Maybe it’s time for Chris Drury to speed dial Pierre Racicot.
Remember at training camp when the Blueshirts’ newly appointed president-general manager invited the newly retired NHL linesman to work with the team on his persistent faceoff problems?
Racicot’s solicitor paid some dividends throughout the season, perhaps meagerly, but the Blueshirts improved from 44.5 per cent a year ago – a performance that was not only their last in the league but the second-worst record of any club in nine seasons 48.1 percent this year, 24th in the league.
Even more encouragingly, the blueshirts have been just over 50 percent in the last 22 games of the season, dating back to March 17.
But Rangers have regressed since the playoffs’ first puck drop, falling to 42.8 percent, bottom of the 16 tournament qualifiers. If there’s good news to glean from all of those stats, it’s that mighty two-time Stanley Cup champion Lightning – next on the list if the blueshirts progress – is 15th.
If there’s bad news to glean from the stats, it’s that the Blueshirts are down this round against Carolina, winning just 41.9 percent of their draws against the ‘Canes in Tuesday’s Game 4 at the Garden. They were 20-to-49 in Game 1, 27-to-62 in Game 2, and 26-to-63 in Game 3.
Of course, not all faceoffs are created equal. But by losing those fights on the points so consistently, Rangers find themselves in an almost constant pursuit of the puck. This is certainly a factor in the club’s inability to generate any significant amount of quality scoring chances against Antti Raanta.
Sometimes, by the way, that doesn’t make the slightest sense. After Kevin Rooney won 11 of his 18 opening set draws on the road, the club’s fourth-line center and penalty-killer lost all 10 faceoffs he played in Sunday’s Game 3 at the Garden. Rooney, who lost all three to Vincent Trocheck and Jesperi Kotkaniemi and the two to Jordan Staal and Seth Jarvis, is now at 39.3 percent.
It goes on and on (or not) for Rangers, who incredibly haven’t won at least half of their draws since the 2008/09 season. They had Brad Richards and Derek Stepan; Brian Boyle and Dom Moore; Derick Brassard and Kevin Hayes; Brandon Dubinsky and Erik Christensen; John Mitchell and Drury himself, among others. There must be something in the water.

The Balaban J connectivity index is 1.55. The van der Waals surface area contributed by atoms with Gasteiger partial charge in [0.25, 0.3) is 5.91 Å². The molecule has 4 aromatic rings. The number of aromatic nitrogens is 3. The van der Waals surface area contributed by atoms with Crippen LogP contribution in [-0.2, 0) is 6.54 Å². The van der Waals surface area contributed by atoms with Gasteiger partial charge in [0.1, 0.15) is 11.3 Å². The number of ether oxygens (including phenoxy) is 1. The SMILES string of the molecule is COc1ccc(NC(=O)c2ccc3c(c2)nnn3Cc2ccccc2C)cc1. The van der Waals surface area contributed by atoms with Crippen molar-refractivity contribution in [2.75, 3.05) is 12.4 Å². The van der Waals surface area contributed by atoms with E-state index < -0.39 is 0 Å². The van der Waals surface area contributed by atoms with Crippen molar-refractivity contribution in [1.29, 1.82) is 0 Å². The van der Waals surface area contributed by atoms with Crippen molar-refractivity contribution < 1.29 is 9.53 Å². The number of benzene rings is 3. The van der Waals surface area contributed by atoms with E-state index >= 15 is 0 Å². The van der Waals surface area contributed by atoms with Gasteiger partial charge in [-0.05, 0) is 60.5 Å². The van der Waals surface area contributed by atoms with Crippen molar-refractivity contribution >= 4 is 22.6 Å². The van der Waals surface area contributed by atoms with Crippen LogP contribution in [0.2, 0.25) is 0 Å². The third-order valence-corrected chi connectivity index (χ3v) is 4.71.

Gerard Gallant generally downplays the problem, but when asked why he juggled the club’s line combinations for Game 3, the head coach’s explanation was straight to the point.
“I just wanted to get Copper in the middle — a stronger faceoff guy,” Gallant said, referring to Andrew Copp moving from the right side of the Ryan Strome line to the middle of a redesigned third unit. “He did pretty well but we still had big problems at the face-off point. That was my reasoning.”
Copp, who had won just 8 of 19 in the first two games, won 9 of 16 in Game 3. He now leads Rangers with 47.2 percent in that series. Ryan Strome follows with 45.2 percent.
Mika Zibanejad, whose 52.3 percent efficiency this season ranks as the third-best mark in the last 13 seasons among Rangers with at least 1,000 draws, is behind only Dom Moore’s 54.5 in 2014-15 and Drury’s 52.9 in 2009- 10 at 44.4 percent against Carolina.
Meanwhile, Staal (39 to 58) and Trocheck (27 to 40) celebrate 67.2 percent and 67.5 percent, respectively. However, Sebastian Aho sits at a Rangers-like 44.1 percent.
Again, some faceoffs are more important than others from both an offensive zone and defensive zone perspective. But none is really insignificant.
Offense suffers when a team wins 21 of 54 offensive zone ties (38.8 percent), as Rangers did.
Puck possession falters when a team wins 24 of 53 ties on defense (45.3 percent), as Rangers did.
The power play is at a disadvantage when a team wins 2 of 9 draws in the offensive zone (22.2 percent), as Rangers did.
The Rangers are in. You’ve gone toe-to-toe with the ‘canes so far. But face-to-face was a significant problem.
Where’s Racicot when the Blueshirts need him?
https://nypost.com/2022/05/24/nhl-playoffs-rangers-hurt-by-faceoff-woes-vs-hurricanes/ Rangers hurt by faceoff issues against Hurricanes